Death, Fear, and Stinging Things

Something we are in no shortage of right now is social media debates on COVID, the upcoming elections, and racial issues. Some are interesting and insightful thus challenging my own thinking, while some turn downright derogatory and offer nothing of substance (I don't like those ones). Within some of these debates, one can often find repeated talking points, a sort of canned comments, that folks use to argue their side, and quite a few of these talking points are really, really bad. 

One that I have often seen used is, "How many deaths are acceptable?" as it relates to people dying from COVID. This is such a terrible argument point because the person on the other side sounds heartless if they contend there are deaths that are acceptable, but it is likely the person using that as an argument point doesn't actually believe it themself as it relates to how they live their life. Here are a few examples of what I mean:  if you drive a car, drink alcohol, eat a hotdog, fly in a plane, swim, walk down the block, use a ladder, ride in boat, hug someone, and pretty much everything else that we may ever do, then you are accepting that there is a certain amount of deaths that are okay with the associated activity. In other words, living involves the risk of death and therefore as a society, we are okay with people dying. And since everyone dies eventually, one could say that death rules all of us.

But that feels wrong. Should we be okay with that? Deep down inside, there is something that tells us that death is wrong, even when it's someone that has lived way past a normal life expectancy. And if you call yourself a follower of Jesus, you're correct, death is not okay. From the very beginning when God created humanity, it wasn't in the original plan for us to die - that showed up when we decided we'd take things into our own hands as opposed to trusting God - the churchy word for that is sin. That's why when people die, something deep inside knows that it wasn't supposed to be that way.

So spring forward a few millennia when Jesus shows up to usher in this thing he calls the Kingdom of God. It's filled with some pretty enticing benefits, but one of the big benefits is the promise of eternal life for those who die to themselves (what?! that's another post for another day) and trust and follow him, no longer taking things into their own hands. In short, death no longer rules. That's a pretty bold claim to make, and I imagine quite a few people thought he was nuts. But the thing is he modeled it for us through dying on the cross and then actually coming back to life through defeating death - here's a great book that details why you're not looney or intellectually dishonest to believe that, Jesus the King.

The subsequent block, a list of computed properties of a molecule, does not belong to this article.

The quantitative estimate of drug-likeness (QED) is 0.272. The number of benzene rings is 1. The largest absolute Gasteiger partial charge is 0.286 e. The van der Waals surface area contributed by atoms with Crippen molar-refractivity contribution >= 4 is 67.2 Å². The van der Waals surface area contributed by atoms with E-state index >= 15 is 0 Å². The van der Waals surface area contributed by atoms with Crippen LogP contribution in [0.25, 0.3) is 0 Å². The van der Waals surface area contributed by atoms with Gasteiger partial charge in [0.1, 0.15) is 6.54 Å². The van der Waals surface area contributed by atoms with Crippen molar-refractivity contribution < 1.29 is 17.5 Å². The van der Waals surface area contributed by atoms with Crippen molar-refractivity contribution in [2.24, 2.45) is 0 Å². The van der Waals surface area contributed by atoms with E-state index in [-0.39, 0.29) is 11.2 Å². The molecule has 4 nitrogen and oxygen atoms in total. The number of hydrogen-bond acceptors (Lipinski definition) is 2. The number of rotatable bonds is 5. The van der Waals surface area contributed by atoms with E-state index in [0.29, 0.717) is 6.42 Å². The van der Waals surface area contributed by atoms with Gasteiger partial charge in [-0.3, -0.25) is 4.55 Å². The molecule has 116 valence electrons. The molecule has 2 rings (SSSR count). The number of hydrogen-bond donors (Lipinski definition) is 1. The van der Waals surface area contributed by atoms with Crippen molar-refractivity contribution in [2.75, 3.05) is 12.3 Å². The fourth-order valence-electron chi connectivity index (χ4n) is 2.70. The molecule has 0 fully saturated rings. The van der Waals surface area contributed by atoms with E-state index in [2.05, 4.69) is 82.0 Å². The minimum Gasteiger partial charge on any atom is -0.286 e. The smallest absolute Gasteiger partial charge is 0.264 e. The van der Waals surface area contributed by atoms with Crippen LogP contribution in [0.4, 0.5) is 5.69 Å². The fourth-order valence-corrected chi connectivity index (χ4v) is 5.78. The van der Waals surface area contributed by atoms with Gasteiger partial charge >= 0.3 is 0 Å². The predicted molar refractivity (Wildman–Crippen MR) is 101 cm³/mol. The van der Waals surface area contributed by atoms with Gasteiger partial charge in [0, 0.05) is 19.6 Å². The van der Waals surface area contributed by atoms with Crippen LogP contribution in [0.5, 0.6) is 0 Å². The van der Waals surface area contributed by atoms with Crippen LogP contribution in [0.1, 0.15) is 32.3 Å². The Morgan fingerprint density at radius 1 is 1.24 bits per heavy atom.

If you're a believer in that crazy story and a follower of Jesus and his teachings, what are we to make of this? Well, let's start with how we all think about death. I would say the biggest emotion associated with death for most folks would be fear. But the Psalms gives us lots of examples of giving fear over to God, such as Psalm 23 which in Luke Patterson's paraphrase says there's nothing to fear, even when facing death because God is with me. Or in 2nd Timothy 1 where Paul tells Timothy that God will never give him a spirit of fear, but instead, the Holy Spirit will give him power, love, and self-control - yes please! Or one of Paul's more famous lines on the fear of death specifically out of 1st Corinthians 15:

So death, tell me, where is your victory?
Tell me death, where is your sting?
It is sin that gives death its sting and the law that gives sin its power. But we thank God for giving us the victory as conquerors through our Lord Jesus, the Anointed One.

This isn't a call to live recklessly and throw all caution to the wind when comes to our current circumstances. In fact, for some, the best way to love them is to help keep them safe, which might mean keeping your distance and/or masking up. Or it might mean calling out injustice when you see it even though it might cost you. But I think it's fair to say our current culture is pushing fear more than ever. It's in every news cycle, and social media is entirely inundated with it. And it makes sense, fear sells. But for those who love and trust Jesus, fear should never be the thing that drives our lives; instead, it should be love, hope, peace, and joy that overshadows fear, because after all, Jesus came for the death of fear, not for us to have a fear of death.

If I've given you some stuff to think about, great! I'd ask you to think about what does it look like to not let fear rule your life right now in your current circumstances?